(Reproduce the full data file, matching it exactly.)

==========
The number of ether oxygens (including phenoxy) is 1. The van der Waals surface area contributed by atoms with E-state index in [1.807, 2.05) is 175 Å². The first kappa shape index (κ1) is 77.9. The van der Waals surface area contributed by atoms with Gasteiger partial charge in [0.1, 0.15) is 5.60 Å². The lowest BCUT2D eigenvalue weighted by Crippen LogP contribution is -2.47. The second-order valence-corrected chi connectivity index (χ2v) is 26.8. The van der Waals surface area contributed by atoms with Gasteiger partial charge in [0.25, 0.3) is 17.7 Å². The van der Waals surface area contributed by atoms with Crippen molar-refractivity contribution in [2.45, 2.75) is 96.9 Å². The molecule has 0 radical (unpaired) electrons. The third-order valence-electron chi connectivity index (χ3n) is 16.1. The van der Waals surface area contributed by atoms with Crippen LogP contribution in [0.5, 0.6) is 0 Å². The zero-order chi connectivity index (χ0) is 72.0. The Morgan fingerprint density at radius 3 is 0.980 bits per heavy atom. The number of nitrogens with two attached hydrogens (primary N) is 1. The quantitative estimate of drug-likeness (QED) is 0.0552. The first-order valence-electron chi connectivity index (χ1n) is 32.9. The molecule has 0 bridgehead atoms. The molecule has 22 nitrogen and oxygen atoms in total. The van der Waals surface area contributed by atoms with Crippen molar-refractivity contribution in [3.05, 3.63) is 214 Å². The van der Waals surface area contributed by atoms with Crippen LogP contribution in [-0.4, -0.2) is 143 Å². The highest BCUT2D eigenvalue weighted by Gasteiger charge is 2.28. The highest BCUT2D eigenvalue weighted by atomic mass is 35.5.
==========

The number of ether oxygens (including phenoxy) is 1. The van der Waals surface area contributed by atoms with E-state index in [1.807, 2.05) is 175 Å². The first kappa shape index (κ1) is 77.9. The van der Waals surface area contributed by atoms with Gasteiger partial charge in [0.1, 0.15) is 5.60 Å². The lowest BCUT2D eigenvalue weighted by Crippen LogP contribution is -2.47. The second-order valence-corrected chi connectivity index (χ2v) is 26.8. The van der Waals surface area contributed by atoms with Gasteiger partial charge in [0.25, 0.3) is 17.7 Å². The van der Waals surface area contributed by atoms with Crippen molar-refractivity contribution in [2.45, 2.75) is 96.9 Å². The molecule has 0 radical (unpaired) electrons. The third-order valence-electron chi connectivity index (χ3n) is 16.1. The van der Waals surface area contributed by atoms with Crippen LogP contribution in [0.5, 0.6) is 0 Å². The zero-order chi connectivity index (χ0) is 72.0. The Morgan fingerprint density at radius 3 is 0.980 bits per heavy atom. The number of nitrogens with two attached hydrogens (primary N) is 1. The quantitative estimate of drug-likeness (QED) is 0.0552. The first-order valence-electron chi connectivity index (χ1n) is 32.9. The molecule has 0 bridgehead atoms. The molecule has 22 nitrogen and oxygen atoms in total. The van der Waals surface area contributed by atoms with Crippen molar-refractivity contribution in [3.05, 3.63) is 214 Å². The van der Waals surface area contributed by atoms with Crippen LogP contribution in [-0.4, -0.2) is 143 Å². The highest BCUT2D eigenvalue weighted by Gasteiger charge is 2.28. The highest BCUT2D eigenvalue weighted by atomic mass is 35.5.